Consumers can expect banks to continue breaking ranks from the interest rate decisions of the Reserve Bank of Australia (RBA), according to a leading mortgage broker.
The RBA this week boosted the official cash rate by 0.25 per cent to 3.75 per cent but Westpac, the Commonwealth Bank and ANZ all hoisted their standard variable rates higher than the central bank’s increase.
Loan Market Group Chief Operating Officer Dean Rushton said the unwelcome trend of banks breaking ranks from the RBA was likely to carry on during 2010.
“Major banks no longer seem to be moving in line with the RBA, which is a development of great concern to mortgage holders,” Mr Rushton said.
“Based on this development, it is imperative that the RBA now pause and assess the impact of its three consecutive rates rises.
Westpac Banking Corporation has hiked its standard variable lending rate by almost double the amount of the central bank’s increase, shining a spotlight on the burgeoning pricing power of the major banks.
Australia’s second biggest home loan lender on Tuesday delivered a bigger than expected interest rate rise, announcing it will increase its standard variable home loan rate by 45 basis points to 6.76 per cent.
After the 45 basis point increase, repayments on a $250,000 mortgage would increase by about $71 a month, Westpac said.
The bank will also raise the interest rate it pays its online savings customers 45 basis points while interest rates on business loans will rise by 25 basis points.
Credit card interest rates will increase by between 25 and 35 basis points, Westpac says.
Australia’s major banks are set to retain their double-A long-term credit ratings despite a sharp rise in credit exposures for the two biggest banks during 2008/09.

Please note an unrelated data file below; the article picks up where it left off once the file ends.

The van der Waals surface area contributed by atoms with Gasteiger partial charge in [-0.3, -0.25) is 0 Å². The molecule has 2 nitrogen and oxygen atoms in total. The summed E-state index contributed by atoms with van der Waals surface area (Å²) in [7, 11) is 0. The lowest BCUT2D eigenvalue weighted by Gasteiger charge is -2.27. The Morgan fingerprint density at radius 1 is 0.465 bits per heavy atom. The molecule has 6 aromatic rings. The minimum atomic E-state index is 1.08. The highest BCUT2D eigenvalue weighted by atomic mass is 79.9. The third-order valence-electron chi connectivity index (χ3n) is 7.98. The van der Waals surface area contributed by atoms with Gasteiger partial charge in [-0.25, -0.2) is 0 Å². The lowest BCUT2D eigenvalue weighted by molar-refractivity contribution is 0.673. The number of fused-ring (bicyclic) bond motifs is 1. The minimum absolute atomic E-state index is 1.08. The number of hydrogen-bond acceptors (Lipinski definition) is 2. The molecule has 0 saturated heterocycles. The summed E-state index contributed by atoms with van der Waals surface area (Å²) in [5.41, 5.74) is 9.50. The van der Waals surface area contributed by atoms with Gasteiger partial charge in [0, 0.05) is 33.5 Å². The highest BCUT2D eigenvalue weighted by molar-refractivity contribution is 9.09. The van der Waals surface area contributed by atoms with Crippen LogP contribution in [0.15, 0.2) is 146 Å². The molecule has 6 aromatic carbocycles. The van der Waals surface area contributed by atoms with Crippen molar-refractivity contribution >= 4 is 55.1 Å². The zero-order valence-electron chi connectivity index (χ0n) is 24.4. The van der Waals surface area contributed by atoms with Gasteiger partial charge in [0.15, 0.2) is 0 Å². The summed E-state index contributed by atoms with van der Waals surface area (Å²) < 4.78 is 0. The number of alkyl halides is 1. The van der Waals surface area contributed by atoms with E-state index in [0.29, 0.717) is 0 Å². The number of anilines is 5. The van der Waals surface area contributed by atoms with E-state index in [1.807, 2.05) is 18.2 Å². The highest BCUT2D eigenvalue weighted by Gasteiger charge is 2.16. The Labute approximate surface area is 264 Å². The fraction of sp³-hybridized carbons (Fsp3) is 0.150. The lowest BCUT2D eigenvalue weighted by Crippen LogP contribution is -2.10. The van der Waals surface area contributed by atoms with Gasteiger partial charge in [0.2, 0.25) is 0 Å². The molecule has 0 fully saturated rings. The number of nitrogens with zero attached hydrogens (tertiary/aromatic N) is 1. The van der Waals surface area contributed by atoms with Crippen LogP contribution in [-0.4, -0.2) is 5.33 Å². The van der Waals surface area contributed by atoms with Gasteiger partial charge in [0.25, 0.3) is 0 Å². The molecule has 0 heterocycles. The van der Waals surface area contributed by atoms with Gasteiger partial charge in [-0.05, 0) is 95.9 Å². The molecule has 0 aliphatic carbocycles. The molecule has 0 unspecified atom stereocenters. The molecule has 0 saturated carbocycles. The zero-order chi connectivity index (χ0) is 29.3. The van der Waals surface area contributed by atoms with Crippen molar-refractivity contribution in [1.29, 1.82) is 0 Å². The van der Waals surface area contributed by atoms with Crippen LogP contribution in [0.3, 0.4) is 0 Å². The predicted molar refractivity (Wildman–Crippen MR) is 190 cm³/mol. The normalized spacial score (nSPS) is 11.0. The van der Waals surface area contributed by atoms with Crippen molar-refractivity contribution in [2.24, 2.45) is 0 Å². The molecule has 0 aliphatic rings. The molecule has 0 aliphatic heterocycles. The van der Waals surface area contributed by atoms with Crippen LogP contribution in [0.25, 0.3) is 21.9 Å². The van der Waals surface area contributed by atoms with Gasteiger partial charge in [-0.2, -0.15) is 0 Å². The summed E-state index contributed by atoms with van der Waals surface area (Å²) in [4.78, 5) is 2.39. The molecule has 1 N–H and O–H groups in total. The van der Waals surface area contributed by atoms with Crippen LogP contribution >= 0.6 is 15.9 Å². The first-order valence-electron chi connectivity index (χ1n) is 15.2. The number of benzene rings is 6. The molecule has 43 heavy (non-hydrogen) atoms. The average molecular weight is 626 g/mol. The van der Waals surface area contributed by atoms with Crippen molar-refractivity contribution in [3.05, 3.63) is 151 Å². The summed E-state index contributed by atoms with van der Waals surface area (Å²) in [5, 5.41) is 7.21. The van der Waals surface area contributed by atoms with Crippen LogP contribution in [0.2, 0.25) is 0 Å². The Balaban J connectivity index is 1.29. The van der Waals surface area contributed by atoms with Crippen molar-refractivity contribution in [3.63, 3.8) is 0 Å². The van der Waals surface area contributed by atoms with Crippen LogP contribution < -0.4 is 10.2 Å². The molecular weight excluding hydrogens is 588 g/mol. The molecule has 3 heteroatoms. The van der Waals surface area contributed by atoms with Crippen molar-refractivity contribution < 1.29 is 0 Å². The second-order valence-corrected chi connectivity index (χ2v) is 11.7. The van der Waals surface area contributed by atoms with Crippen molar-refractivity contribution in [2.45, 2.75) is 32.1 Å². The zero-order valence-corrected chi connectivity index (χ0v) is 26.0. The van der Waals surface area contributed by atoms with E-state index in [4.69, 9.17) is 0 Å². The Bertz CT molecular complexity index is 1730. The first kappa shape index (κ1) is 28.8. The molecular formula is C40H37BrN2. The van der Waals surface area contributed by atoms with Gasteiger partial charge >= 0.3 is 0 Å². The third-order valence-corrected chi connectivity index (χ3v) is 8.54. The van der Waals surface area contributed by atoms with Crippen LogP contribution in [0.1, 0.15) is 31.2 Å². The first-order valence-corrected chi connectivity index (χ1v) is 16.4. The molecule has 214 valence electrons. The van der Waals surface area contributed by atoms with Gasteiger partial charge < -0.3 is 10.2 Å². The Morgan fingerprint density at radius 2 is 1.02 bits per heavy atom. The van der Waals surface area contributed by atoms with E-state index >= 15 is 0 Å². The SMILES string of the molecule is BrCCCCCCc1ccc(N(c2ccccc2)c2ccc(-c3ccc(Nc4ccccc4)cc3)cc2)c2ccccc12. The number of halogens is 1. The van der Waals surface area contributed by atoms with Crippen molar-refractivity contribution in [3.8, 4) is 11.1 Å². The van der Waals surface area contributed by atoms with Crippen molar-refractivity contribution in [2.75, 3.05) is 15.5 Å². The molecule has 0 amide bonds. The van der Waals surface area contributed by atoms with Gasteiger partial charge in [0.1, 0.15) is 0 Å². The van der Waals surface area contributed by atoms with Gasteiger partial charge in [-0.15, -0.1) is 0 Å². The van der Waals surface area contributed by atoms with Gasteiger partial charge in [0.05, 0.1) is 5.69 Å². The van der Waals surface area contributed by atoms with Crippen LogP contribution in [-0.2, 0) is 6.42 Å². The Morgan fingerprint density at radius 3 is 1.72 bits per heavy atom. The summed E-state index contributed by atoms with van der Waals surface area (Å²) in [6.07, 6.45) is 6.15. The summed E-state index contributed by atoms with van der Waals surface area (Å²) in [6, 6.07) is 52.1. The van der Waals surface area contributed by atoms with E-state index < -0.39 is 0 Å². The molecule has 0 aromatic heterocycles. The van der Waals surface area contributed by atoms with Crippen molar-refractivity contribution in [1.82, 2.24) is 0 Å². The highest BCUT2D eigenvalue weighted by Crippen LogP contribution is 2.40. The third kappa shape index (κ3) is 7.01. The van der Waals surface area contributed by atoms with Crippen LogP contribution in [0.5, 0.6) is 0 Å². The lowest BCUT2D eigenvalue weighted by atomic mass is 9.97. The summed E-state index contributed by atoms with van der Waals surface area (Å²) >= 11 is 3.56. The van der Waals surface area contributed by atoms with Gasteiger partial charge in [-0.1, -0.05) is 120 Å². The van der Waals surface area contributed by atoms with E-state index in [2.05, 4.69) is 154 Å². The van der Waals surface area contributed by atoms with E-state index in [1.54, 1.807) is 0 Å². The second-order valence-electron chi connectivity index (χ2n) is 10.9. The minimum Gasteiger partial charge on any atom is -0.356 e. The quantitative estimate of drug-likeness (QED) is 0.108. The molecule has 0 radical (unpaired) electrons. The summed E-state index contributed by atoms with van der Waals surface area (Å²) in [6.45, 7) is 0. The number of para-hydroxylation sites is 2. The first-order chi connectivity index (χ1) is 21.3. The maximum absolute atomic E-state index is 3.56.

Global ratings agency Standard & Poor’s (S&P) said the long-term credit ratings of Australia’s major banks will not change in light of the agency’s new framework for assessing capital adequacy.
S&P’s survey of 45 large international banks included Australia’s big four banks and found the average risk-adjusted capital (RAC) score to be more than three per cent lower than the average tier 1 capital ratio.
Capital adequacy levels reflect whether banks have enough funds to cover their credit exposures.
Prime Minister Kevin Rudd wishes retail banks would cut interest rates as quickly as they raise them in response to official cash rate moves.
The Reserve Bank of Australia (RBA) raised the cash rate by 25 basis points on Tuesday, its second consecutive monthly increase.
ANZ Bank matched the increase on its standard variable mortgage rate within minutes of the RBA decision, and the other major banks soon followed suit.
“I do note a contrast between, shall I say, the speed which interest rates are brought down on the part of the commercial banks and the speed with which they are put up,” Mr Rudd told Fairfax Radio Network on Wednesday.
All eyes will be on asset quality, margins and surplus capital as signs that the bad debt cycle has peaked and margins are set to expand as interest rates rise, when the big banks begin to report their annual results this week.
All of Australia’s big banks are now cashed-up with strong balance sheets after a raft of capital raisings over the last 12 months.
The raisings were in reaction to escalating bad debts, losses from toxic conduit assets and funding pressures in the wake of tight credit markets.
While analysts differ over whether bad debts will peak in the September 2009 half or in early 2010, all point to surplus capital that may be returned to shareholders during 2009/10 if a large bad debt buffer is no longer needed.